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Talk about risk—or get slammed by risk

Part 4: Communication means no more jargon

Talk about risk—or get slammed by risk

In my prior blog post I discussed Collaboration, one of the essential attributes of a strong risk culture, which are:

Vigilance—Being alert to emerging threats and opportunities.

Agility—Deciding and acting in time.

Collaboration—Being able to work together effectively on risk issues.

Communication—Sharing information and ideas about risks.

Discipline—Knowing and doing what is right from a risk perspective

Talent—Attracting and motivating people who have the necessary risk knowledge and skills.

Leadership—Inspiring, supporting, practicing, and rewarding good risk management.

This time I will discuss Communication—being able to exchange risk  information and ideas as quickly and as accurately as possible among those who need to know.

Essential signals must get through

Good communication is obviously necessary for effective collaboration (as discussed in my last blog), but communication is a large issue in its own right. Poor communication usually leads to poor business decisions and painful consequences.

In the human body, the nervous system carries messages that give us a fighting chance to survive the day. The brain tells the hand to grab food. The hand tells the brain that it is too close to the fire.

A bank’s communication system serves an analogous function. And if it goes awry, bad things can happen: losses are realized or opportunities are missed. In the financial crisis, many banks burned their fingers (or got their bodies incinerated) because their communication systems failed to alert them to dangerous risks.

A bank’s communication system consists of all the formal and informal channels over which information is exchanged—from the annual report to water-cooler gossip; from The Wall Street Journal to Twitter.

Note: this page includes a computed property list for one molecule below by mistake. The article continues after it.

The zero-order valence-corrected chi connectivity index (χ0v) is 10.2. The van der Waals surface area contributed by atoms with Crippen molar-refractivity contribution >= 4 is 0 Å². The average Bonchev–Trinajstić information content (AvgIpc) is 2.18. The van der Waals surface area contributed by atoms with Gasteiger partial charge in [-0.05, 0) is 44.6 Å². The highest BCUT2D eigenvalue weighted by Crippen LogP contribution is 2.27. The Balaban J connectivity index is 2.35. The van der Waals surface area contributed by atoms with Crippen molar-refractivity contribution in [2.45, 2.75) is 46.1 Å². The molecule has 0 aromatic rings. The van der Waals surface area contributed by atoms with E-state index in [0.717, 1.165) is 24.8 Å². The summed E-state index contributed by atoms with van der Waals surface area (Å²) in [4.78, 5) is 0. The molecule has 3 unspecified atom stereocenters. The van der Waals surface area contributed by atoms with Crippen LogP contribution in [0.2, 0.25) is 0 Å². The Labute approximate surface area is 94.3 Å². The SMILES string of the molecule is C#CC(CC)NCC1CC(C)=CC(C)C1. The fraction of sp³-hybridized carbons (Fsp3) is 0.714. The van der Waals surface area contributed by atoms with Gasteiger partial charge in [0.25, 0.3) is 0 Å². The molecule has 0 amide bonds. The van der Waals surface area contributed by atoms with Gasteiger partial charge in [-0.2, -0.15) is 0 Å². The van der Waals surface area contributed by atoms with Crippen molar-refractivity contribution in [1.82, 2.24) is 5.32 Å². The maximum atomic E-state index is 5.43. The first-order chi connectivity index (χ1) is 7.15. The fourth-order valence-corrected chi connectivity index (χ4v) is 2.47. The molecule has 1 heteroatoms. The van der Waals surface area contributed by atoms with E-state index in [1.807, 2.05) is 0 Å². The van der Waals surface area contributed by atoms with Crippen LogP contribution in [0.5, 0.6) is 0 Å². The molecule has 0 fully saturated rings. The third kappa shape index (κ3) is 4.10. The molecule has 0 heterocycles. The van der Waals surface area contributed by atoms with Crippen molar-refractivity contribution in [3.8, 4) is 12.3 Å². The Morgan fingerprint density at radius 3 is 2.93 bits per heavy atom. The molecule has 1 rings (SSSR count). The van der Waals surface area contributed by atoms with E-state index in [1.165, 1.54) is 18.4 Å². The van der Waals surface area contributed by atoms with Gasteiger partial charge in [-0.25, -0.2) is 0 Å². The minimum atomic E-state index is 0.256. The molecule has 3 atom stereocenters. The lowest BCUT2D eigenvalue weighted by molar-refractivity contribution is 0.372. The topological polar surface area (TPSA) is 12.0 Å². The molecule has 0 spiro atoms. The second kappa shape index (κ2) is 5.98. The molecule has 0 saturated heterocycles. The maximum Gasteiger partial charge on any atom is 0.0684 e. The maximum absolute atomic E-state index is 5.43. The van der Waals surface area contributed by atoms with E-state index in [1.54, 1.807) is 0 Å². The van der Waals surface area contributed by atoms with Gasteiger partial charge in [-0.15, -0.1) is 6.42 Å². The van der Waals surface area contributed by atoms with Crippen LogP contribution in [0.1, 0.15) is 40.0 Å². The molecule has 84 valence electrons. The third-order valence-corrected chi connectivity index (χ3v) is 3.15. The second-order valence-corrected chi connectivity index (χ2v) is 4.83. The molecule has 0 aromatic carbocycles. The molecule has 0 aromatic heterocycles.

Bank management must pay attention to all these channels. This is no easy task.

Effective communication about risk issues is particularly difficult because of the issues’ complexity, their speculative nature, their susceptibility to cognitive biases, and the charged atmosphere in which they are often discussed.

What we have here, is failure to communicate

Let’s consider just one important example here:

Risk people and business people don’t speak the same language. This leads to miscommunication about risk that leads to bad decisions.

Risk people believe that they are paid to avoid losses.

They try to quantify the downside by using risk models and historical data. They are comfortable with mathematics, statistics, and financial theory. They tend to lace their conversation with arcane terms unintelligible to outsiders.

Yet a risk model always requires simplifying assumptions, which guarantee that the model will be approximate, at best, even under ideal conditions. And it will be utterly wrong under some conditions. Even a model with robust assumptions can be undone with stale, erroneous, or incomplete risk data.

Business people believe that they are paid to make profits.

They try to predict what will happen in the future and they rarely dwell on the past. They scour the details and complexities of their business to find imperfections, inefficiencies, and distortions that can be exploited for profit.

They steep themselves in the conventions and lore of their business. They lace their conversation with buzz words, acronyms, and comforting folk tales that can obscure changing realities.

Put these two mindsets on opposite sides of the table and here’s what you get: